Tax director, Graeme Hills writes that - despite rumours - fuel duty has not been increased:
“As the budget approached, many haulage and logistics firms - as well as motorists - were worried that fuel duty will no longer be frozen, leading to the first increase in ten years.
Luckily for them, the duty remained frozen, meaning that tax on petrol, diesel or fuel for domestic heating won’t be increased in line with inflation.
While freezing fuel duty may not seem to be in line with the targets of reducing greenhouse emissions and pollution, the fuel duty amounts to a major cost for businesses whose employees cover long distances or which rely on haulage and logistics.
However, the future for the duty is still in doubt as I noticed the chancellor stressed the words “this year” in his speech, implying that the freeze may not last much longer
Better news for the agricultural industry was an exemption from the removal of the lower fuel duty on red diesel. Rail, domestic heating and fishing will also be unaffected.”
Tax director, Kevin Edwards writes about the changes to Entrepreneurs’ Relief to Capital Gains Tax:
“Currently, when an individual sells an asset which is used in their business, or sells company shares, they can claim Entrepreneurs’ Relief in certain circumstances.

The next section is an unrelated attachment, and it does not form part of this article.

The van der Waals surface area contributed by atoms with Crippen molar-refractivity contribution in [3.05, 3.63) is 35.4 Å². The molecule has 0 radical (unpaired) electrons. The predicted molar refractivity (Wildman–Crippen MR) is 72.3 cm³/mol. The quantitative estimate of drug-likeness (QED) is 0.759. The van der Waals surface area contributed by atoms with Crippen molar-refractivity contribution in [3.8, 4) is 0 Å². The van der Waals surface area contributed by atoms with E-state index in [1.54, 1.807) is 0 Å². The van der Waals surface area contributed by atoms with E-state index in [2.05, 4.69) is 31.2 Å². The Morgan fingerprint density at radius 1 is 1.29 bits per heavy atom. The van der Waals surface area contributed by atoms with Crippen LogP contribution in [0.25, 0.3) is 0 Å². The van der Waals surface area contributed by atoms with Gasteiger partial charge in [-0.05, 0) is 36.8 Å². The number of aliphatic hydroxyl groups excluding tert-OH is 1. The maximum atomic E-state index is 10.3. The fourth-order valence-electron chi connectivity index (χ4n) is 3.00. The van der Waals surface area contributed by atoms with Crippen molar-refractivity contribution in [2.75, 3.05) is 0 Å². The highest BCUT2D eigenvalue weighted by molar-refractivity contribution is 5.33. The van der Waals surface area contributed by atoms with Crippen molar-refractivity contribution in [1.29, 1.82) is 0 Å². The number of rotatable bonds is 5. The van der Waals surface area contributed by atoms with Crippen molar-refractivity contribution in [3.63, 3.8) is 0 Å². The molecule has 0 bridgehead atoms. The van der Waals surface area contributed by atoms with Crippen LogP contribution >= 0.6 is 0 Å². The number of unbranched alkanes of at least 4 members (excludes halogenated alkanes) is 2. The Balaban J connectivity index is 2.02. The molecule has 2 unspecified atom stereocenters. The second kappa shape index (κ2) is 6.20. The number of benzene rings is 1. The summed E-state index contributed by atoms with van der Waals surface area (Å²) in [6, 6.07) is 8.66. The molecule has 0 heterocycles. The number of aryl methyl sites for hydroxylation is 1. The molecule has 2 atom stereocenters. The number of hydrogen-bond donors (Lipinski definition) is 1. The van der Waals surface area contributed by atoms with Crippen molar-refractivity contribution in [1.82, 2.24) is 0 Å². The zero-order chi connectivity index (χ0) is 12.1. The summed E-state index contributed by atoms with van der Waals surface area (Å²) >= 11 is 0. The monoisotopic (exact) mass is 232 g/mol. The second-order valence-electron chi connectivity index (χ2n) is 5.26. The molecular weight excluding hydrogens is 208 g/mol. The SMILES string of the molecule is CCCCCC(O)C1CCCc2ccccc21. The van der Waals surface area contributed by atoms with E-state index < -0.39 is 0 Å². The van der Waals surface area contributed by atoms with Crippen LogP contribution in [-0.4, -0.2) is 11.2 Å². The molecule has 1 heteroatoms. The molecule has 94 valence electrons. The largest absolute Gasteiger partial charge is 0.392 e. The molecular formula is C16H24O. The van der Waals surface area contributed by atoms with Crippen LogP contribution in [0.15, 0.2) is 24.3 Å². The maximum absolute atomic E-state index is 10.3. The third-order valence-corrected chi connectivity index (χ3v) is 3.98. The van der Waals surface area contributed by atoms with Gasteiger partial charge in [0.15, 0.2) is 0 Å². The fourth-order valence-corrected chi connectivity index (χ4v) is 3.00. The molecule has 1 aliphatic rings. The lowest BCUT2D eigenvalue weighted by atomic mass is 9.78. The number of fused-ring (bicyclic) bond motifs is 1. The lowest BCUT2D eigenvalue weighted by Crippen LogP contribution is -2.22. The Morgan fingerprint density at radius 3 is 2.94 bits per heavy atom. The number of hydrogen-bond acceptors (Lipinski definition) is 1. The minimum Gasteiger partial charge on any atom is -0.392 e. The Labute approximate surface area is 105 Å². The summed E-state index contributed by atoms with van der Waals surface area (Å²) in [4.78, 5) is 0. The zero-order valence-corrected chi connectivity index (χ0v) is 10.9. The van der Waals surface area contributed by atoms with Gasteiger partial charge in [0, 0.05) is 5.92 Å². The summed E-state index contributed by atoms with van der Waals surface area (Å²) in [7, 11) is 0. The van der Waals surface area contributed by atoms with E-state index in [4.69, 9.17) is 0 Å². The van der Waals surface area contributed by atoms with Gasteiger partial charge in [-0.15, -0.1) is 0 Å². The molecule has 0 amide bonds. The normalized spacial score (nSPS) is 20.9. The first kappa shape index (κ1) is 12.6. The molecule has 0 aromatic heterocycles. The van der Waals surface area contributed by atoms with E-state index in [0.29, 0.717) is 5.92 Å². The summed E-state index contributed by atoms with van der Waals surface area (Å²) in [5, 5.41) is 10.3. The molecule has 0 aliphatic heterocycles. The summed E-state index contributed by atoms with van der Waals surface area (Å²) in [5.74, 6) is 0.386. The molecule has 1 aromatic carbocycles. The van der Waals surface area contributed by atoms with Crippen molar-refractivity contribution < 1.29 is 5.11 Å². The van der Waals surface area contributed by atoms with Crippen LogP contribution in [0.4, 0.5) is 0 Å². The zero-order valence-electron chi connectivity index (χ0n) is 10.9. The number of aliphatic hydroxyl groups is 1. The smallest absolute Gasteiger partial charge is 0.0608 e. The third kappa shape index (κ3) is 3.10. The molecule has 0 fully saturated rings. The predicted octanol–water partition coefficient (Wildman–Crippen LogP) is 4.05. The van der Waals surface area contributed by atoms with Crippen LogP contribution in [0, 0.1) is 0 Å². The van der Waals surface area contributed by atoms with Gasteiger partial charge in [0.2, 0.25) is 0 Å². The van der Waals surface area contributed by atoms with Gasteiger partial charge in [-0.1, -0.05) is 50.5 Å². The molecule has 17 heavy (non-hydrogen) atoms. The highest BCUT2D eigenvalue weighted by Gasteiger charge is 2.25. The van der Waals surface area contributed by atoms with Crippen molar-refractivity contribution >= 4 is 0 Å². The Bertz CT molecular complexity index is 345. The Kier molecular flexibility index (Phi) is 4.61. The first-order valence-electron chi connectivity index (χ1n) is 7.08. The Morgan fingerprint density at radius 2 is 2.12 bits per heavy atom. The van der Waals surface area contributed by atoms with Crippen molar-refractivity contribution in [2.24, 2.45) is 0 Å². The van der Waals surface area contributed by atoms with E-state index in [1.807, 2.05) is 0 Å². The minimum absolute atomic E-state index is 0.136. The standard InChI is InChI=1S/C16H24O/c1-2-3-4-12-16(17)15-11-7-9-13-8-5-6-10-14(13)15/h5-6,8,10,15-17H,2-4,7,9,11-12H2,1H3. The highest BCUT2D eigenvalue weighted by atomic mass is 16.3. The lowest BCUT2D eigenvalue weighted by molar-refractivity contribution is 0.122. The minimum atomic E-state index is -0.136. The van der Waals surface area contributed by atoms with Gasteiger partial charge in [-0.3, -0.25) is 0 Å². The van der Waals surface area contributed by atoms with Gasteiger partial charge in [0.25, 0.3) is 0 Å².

This relief reduces the rate of Capital Gains Tax on the gain from 20% to 10%, subject to certain limitations.
Although there are very specific circumstances where Entrepreneurs’ Relief can be used, it was first introduced to allow business owners to dispose of shares and assets without a large tax payment which may have delayed their decision.
Since it was introduced, this relief has been widely criticised and it was clear that the chancellor agrees with many of the concerns that it can be unfairly exploited and that it only helps a minority of business owners.
Instead of removing the relief altogether, the chancellor has chosen to reform it, reducing the lifetime limit from £10m to £1m.
While it’s still a generous relief, this will mean more, wealthier individuals having to pay the 20% Capital Gains Tax making it a much less lucrative tax relief.”
Head of agriculture, Mark Chatterton, explains there was positive news for agricultural businesses:
“It was rumoured that the government may change the rules on what assets are exempt from the current taxable estate thresholds for inheritance tax, potentially changing business property relief and even scrapping agricultural property relief.
The concern was that business assets, including farmland, would no longer be exempt from the calculation of taxable worth, increasing the amount that has to be paid on death and making agricultural land a less attractive asset for some landowners.
Thankfully, this wasn’t mentioned at all and farms also had a close escape from the abolition of the red diesel duty reduction. Unlike other sectors, the relief remains in place for agriculture, which saves a significant sum on the cost of running agricultural machinery.
One of the most positive announcements in the budget was that the government is making £120m available to repair all of the damage from flooding, which has affected many farms, particularly in Lincolnshire and North Nottinghamshire.
An extra £200m is to be spent in certain areas to build flood resilience in future and the government is to double its spending on flood defences, which is good news for flood-hit farms.”